Pitfalls of fossil-thinking I

One of the benefits of today’s preprint culture is that it is possible to provide constructive critique of pending work before it is out, thereby enabling a rapid cycle of revision before things are committed to print. I have myself benefited from comments on preprints, and have acknowledged such public pre-publication reviews in several of my papers. The below remarks are shared in that spirit. (This is part I; part II is here.)

Di Paola, Giovanna, Ljiljana Progovac, and Antonio Benítez-Burraco. 2023. “Revisiting the Hypothesis of Ideophones as Windows to Language Evolution: The Human Self-Domestication Perspective.” PsyArXiv. https://doi.org/10.31234/osf.io/7mkue.

I could keep this short, and I probably should. I wrote about the idea of ideophones as “linguistic fossils” in my thesis:

In Kita’s (2008) view, they are “fossils of protolanguage” and they provide us with a peek into the minds of our protolinguistic ancestors. Although many have granted such ideas at least some intuitive plausibility, in the absence of evidence I think it is hardly useful to speculate about the matter. The lack of evidence shows itself in the fact that speculation goes both ways. For instance, whereas Kita argues that “sound symbolic words are fossils of protolanguage that have been engulfed and incorporated (albeit not fully) into the system of modern language” (Kita 2008:32), we find Diffloth arguing the opposite: “Expressives [ideophones, MD] are not a sort of ‘pre-linguistic’ form of speech, somehow half-way between mimicry and fully structured linguistic form. They are, in fact, at the other end of the spectrum, a sort of ‘post-linguistic’ stage where the structural elements necessary for prosaic language are deliberately re-arranged and exploited for their iconic properties, and used for aesthetic communication” (Diffloth 1980:58).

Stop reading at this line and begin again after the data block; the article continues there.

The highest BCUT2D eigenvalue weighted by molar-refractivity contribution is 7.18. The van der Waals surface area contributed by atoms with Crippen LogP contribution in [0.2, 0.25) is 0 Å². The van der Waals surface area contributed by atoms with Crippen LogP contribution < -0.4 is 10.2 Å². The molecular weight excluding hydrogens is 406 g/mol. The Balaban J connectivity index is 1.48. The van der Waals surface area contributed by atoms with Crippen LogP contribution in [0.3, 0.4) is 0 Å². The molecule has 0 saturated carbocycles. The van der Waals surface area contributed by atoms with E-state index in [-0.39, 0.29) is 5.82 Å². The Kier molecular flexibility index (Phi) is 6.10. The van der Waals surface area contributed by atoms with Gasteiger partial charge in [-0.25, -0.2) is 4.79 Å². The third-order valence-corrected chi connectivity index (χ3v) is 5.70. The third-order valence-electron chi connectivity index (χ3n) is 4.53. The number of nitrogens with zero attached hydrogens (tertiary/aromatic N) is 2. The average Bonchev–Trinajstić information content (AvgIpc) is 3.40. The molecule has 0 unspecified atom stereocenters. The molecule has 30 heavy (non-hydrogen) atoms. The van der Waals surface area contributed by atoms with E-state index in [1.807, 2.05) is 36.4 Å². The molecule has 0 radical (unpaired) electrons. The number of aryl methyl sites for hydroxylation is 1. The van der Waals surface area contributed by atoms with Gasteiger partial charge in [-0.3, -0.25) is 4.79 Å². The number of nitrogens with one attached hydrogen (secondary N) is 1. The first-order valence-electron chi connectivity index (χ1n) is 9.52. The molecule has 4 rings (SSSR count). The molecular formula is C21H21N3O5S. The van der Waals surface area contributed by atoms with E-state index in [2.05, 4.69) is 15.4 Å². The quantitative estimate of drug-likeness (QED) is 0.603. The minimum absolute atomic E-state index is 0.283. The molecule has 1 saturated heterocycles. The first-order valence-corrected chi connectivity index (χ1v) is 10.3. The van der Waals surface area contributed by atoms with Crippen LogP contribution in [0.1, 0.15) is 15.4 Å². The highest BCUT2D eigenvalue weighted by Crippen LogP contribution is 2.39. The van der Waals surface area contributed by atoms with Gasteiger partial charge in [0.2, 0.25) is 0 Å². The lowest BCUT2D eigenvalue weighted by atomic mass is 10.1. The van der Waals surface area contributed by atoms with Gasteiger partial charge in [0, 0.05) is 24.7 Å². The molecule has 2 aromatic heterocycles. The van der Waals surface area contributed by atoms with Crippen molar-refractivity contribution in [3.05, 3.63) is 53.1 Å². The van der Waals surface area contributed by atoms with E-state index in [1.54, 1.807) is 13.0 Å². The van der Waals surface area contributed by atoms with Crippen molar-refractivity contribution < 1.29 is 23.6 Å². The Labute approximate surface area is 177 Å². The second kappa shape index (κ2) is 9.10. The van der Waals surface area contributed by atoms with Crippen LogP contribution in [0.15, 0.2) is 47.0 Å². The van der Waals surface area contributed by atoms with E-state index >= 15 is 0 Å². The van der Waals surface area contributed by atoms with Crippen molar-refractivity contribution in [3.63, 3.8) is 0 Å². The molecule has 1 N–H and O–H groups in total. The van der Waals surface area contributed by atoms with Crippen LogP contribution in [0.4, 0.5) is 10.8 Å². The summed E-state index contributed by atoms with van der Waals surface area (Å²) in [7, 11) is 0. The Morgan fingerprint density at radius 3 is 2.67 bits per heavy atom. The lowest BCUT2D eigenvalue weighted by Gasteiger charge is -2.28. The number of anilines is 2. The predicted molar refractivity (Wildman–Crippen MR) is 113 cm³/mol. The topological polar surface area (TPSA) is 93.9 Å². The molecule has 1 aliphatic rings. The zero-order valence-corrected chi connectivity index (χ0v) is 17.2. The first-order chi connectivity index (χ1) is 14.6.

Dingemanse 2011:341-2

(The passage in my thesis is longer than this; it dismantles some further assumptions about ideophone meanings and formulates a constructive take on the relevance of depiction and multimodality to the cultural evolution of language. As I show, such a take has no need for a problematic notion of “fossils”.)

In my thesis and my subsequent work, I come down more on the side of Diffloth based on a detailed review of the typological evidence and in-depth study of the ideophone system of Siwu, which I have found to be sophisticated, creative, complex, systematic, conventionalized, and an integral part of the larger linguistic system. It is therefore surprising that the present ms, which cites no less than 11 of my publications, somehow finds a way to paint a maximally exceptionalist and exoticist picture of ideophones.

A fraught history

The ms that I review here triggered my Google Scholar notification for “intitle:ideophones”. I was naturally interested to read it, though I was immediately wary of the notion of “linguistic fossils”.